It was an odd thing. Brynjolf expected not to sleep a wink with Ginna gone. Ever since he’d met her sleeping apart meant restless nights, but the night she left for Whiterun he slept like a log for the first time since they’d tracked down Mercer and made him pay for his crimes against the Guild. He woke up well after the sun rose to find Aventus sitting on the edge of the bed staring at him, which was possibly one of the most disturbing experiences he’d ever had.
“Are you all right, Da,” Aventus asked him when he jerked awake with a start? “You were talking.”
It took a few minutes for him to come back into his right mind and actually understand why there was a strange boy sitting on his bed calling him Da.
“Aye.” He wiped the drool from the corner of his mouth and sat up in the bed. “I’m fine.”
“If you say so,” he shrugged. “But you didn’t sound like you were okay. You sounded like you were having bad dreams. I would know. I had a lot of bad dreams before… well… you know.”
He couldn’t remember what he was dreaming, and he was glad of that, but he was relatively sure he could guess without probing too deep. “I don’t remember what I was dreaming, so it must not have been important.”
“So when you remember your dreams, does that mean they’re important?”
“Absolutely.” A slow grin found his lips. “At least that’s what my ma always said, before she died anyway.”
“Your mother died too?”
“She did,” he nodded. “When I was very young.”
“How did she die?”
There was an ache in his throat that only seemed to tighten when he raised his eyes to look at the boy. It was only curiosity, a way for him to try and relate to the new people in his life. Ginna thought connecting with him through the simple fact that they were all orphans banding together to make their own family might help him adapt and feel more comfortable, but she’d obviously not considered how uncomfortable it might make everyone else feel when he started asking the really intimate questions.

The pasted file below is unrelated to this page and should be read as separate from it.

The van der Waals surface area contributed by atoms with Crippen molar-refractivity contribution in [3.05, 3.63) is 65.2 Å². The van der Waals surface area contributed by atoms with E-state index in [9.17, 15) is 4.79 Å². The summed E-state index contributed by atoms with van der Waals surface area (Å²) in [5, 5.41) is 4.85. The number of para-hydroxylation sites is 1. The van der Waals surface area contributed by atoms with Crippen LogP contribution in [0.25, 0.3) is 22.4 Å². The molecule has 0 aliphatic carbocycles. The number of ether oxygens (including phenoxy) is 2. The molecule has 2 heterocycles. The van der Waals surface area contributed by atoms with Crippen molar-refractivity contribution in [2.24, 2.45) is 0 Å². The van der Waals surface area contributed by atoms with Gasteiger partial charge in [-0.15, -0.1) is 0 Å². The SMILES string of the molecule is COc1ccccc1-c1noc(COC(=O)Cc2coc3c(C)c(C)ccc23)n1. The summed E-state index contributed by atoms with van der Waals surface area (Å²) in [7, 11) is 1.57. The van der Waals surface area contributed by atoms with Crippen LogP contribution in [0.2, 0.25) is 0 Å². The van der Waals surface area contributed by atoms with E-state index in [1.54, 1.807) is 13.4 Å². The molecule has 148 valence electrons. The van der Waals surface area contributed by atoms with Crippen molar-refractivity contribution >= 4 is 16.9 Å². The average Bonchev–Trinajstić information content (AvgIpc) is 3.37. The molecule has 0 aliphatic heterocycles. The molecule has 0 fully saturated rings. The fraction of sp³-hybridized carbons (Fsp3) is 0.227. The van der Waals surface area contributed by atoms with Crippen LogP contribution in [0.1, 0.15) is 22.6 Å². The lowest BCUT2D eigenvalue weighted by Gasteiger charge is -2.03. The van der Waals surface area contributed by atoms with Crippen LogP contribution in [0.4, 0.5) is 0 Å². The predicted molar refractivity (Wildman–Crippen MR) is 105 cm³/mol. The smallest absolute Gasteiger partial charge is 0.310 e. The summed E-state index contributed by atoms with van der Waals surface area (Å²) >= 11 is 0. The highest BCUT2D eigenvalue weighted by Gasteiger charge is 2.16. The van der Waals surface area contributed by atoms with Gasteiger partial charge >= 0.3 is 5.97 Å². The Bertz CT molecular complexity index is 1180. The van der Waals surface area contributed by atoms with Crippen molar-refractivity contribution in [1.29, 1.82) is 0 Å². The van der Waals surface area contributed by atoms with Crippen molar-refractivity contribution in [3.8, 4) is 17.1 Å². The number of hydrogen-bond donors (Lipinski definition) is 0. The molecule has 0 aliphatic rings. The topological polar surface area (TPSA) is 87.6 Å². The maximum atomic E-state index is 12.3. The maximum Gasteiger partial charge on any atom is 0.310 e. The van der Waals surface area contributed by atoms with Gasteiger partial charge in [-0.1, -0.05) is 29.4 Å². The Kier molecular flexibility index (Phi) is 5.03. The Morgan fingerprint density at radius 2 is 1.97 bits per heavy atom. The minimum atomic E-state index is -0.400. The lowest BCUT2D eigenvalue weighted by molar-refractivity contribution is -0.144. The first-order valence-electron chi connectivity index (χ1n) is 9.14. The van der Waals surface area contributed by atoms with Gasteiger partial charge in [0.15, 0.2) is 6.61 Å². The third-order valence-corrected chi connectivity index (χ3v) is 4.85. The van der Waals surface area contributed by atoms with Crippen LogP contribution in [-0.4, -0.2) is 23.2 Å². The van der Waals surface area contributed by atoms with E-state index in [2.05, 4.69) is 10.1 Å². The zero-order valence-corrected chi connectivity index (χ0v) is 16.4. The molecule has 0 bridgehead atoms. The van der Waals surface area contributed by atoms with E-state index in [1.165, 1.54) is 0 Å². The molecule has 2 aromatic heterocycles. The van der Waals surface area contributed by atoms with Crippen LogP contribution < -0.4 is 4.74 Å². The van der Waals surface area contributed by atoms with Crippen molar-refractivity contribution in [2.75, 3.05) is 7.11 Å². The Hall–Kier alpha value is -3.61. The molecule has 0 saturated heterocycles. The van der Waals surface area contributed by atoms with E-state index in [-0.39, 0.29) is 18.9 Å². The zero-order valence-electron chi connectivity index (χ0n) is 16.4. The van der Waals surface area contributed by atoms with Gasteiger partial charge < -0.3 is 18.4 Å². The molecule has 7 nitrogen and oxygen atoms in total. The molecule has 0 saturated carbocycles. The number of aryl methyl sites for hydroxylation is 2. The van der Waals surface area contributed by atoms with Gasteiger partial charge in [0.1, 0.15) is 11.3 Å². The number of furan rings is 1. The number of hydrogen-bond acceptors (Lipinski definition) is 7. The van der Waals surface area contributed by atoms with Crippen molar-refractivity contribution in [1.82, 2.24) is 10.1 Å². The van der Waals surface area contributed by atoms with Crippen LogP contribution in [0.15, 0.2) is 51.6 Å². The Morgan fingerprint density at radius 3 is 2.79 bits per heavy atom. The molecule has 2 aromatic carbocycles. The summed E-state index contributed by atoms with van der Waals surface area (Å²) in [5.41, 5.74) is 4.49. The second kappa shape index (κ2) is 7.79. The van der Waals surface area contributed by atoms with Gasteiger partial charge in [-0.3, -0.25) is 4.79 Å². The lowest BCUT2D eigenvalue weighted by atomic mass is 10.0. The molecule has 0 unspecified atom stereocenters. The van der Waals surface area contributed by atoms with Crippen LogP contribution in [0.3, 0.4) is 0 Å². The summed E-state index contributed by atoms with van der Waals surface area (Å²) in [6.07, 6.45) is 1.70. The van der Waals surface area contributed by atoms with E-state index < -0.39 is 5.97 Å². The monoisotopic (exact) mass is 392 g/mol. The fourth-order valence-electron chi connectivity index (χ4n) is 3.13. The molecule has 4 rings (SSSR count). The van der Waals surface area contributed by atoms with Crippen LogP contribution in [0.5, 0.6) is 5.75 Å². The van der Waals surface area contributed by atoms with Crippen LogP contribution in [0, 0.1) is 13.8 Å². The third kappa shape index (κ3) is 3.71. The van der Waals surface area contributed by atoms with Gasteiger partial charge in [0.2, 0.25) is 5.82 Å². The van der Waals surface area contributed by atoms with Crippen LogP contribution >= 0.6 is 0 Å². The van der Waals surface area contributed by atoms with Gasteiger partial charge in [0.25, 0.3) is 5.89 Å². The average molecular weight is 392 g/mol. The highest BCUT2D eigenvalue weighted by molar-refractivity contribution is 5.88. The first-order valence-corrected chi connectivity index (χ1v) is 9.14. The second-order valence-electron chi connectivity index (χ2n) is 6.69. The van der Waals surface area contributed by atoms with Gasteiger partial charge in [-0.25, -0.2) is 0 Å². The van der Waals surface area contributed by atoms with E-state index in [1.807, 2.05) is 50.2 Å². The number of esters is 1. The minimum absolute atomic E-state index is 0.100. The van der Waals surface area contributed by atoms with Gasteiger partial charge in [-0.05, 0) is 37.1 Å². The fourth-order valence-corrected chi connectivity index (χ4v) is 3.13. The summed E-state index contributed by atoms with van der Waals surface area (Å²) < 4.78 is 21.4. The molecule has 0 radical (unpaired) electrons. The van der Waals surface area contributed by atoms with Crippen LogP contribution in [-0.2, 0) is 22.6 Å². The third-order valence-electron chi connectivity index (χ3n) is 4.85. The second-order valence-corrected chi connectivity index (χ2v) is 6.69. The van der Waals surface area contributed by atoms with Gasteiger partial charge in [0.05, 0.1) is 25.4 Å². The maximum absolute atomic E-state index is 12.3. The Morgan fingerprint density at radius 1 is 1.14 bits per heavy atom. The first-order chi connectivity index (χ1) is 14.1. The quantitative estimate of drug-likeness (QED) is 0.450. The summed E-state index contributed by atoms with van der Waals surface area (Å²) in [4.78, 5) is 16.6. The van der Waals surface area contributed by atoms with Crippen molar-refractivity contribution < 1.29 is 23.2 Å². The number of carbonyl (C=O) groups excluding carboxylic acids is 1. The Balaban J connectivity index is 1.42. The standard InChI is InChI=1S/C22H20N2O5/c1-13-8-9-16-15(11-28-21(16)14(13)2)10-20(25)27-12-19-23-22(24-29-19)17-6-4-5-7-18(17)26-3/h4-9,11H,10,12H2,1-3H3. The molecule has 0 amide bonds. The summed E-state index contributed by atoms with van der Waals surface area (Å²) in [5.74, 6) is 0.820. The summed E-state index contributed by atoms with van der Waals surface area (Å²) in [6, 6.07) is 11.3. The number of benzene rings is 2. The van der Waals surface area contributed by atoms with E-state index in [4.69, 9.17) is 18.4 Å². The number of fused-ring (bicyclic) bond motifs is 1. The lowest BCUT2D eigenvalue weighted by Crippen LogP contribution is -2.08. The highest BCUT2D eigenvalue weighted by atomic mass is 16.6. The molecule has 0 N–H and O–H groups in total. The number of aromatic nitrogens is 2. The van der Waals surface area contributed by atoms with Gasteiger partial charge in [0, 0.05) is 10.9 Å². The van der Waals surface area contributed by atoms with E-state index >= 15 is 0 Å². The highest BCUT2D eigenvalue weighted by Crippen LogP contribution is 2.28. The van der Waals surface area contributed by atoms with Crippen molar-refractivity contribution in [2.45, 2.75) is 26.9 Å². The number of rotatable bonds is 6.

He debated with himself for a moment, wondering just how honest he should be with the kid and then he sighed, leaning his back against the headboard behind him and running his hand into his hair. His mother had died brutally, and even though he’d never seen her body or gotten the chance to say goodbye, Brynjolf’s imagination had painted the portrait of her death thousands of times over the years.
“I don’t know the details, only that she died when I was just a wee lad younger than you.”
“Do you still miss her?” he asked, allowing a few moments of space before he went on talking. “I mean, I just wonder sometimes if I’ll ever stop missing my mother. My real mother, I mean.”
“Sometimes I do still miss her, but it feels like it gets less and less every day.”
Before Aventus could press him for more details, or at the very least some kind of confirmation that one day he would feel whole and almost human again, a knock sounded at the door. Relief flooded through him and he scrambled out of bed, tugging his pants on and working buttons and zippers as he hopped toward the front door to answer it. The knocking persisted, even after he called out that he was coming, and when he unlocked the door it pushed open and Maven strolled inside without invitation.
Her upper lip curled derisively when she realized he was only half dressed, but her attention was quickly drawn to Aventus standing behind him.
“Still asleep at this hour?” she scolded. “With the number of responsibilities on your task list, I assumed you’d have been up hours ago, but I can see you’re taking your duties as seriously as ever, Brynjolf.”
“Maven, I wasn’t expecting you.”
“Clearly,” she crooned, still staring at Aventus. “I came to visit, make sure our young man is adjusting to his new home and family. To see if there was anything he needed because we want to make sure he’s very happy here.” She stopped only long enough to snap at him again, “Oh for the love of Kynareth, Brynjolf, get dressed.”
He ducked back into the bedroom and tugged into his armor and boots while Maven prodded Aventus to ensure he wasn’t a threat. It had only been three days since they’d brought him to live with them, and yet he’d already grown so protective of the boy that leaving him alone with Maven, even though he was just in the other room, made him feel uncomfortable.